I think we should focus on the game design itself here, we're not really even to the point of deciding what language / platform it must be created in because folks still haven't decided all of the required features, eg: Will the game have permadeath or not?

There are many more important questions to answer.  You can't just pick a toolset or language and say it's the best choice for a game that has an incomplete design.

If the design of this game is possible to implement in the HTML5 engine that I'm coding then we should probably use that engine.  As it stands I think I can implement all of the desired functionality.  If you want to champion some other platform then that's fine, get to coding, no one will object.

TL;DR: Put your code where your mouth is.

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DustyDrake
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« Reply #39 on: February 25, 2013, 02:35:35 PM »

Quote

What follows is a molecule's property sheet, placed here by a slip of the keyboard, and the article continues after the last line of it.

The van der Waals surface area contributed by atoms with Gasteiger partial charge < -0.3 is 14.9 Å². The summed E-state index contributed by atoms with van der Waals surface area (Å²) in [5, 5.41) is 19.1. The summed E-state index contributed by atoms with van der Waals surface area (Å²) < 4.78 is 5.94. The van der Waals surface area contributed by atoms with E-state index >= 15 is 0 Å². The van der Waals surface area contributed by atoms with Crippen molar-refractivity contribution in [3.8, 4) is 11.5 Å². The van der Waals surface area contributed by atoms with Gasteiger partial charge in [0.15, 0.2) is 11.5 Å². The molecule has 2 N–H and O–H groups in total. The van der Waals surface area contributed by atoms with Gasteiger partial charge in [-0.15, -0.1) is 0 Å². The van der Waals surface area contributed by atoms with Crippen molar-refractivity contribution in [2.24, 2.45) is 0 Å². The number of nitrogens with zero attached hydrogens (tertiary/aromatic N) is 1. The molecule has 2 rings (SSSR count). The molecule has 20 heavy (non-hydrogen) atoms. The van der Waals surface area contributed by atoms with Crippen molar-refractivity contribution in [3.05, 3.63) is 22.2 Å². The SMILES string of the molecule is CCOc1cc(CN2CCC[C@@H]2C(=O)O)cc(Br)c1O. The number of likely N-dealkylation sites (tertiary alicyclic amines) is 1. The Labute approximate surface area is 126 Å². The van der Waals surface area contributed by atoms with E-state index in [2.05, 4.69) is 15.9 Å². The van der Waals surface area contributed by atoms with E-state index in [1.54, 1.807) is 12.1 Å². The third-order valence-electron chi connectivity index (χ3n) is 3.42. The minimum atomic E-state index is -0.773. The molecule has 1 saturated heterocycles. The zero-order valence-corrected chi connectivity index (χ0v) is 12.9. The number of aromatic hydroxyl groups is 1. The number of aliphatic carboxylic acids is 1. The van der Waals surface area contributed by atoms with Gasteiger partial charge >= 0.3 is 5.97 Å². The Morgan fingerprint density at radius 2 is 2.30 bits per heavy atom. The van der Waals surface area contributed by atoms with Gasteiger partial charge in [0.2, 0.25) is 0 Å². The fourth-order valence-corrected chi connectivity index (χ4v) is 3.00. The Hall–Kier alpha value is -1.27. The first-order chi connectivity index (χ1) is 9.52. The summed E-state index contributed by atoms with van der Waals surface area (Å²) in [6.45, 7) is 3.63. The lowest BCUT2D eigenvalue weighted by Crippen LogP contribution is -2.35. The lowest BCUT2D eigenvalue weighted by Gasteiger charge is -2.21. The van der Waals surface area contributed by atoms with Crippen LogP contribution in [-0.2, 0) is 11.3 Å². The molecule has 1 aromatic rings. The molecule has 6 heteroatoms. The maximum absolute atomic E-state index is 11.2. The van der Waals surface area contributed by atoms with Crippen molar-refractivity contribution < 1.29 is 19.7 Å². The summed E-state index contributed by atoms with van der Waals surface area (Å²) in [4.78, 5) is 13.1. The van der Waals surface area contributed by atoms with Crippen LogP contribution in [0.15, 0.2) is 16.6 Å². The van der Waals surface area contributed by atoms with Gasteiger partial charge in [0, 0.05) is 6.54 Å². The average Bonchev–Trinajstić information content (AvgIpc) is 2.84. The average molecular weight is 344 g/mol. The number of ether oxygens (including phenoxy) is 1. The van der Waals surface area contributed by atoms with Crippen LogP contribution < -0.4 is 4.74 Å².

Essentially, the over-map will be one big huge seamless world.  Procedural generation will create the majority of the major land forms, random enemies, rivers, etc.  Regions of different "factions" or tilesets will be dispersed in the world by the generator: from small pockets to large dominated areas, to mixtures between them.  It's all the same world, just treat everything like one big tileset -- Think of the way terrain generators create mountains, plains, water,  now, imagine the world divided up like that into different factions -- Instead of water you have the magic users, instead of mountains you have Aliens, or whatever.   We'll use two separate passes of the noise patterns, one for land form creation -- 'This is land, this is water, this is mountain, this is lava'  Then we run the pass again and say this spot is futuristic, this spot is ancient magic, etc, and so you get the different factions smoothly layed out across one big generated world.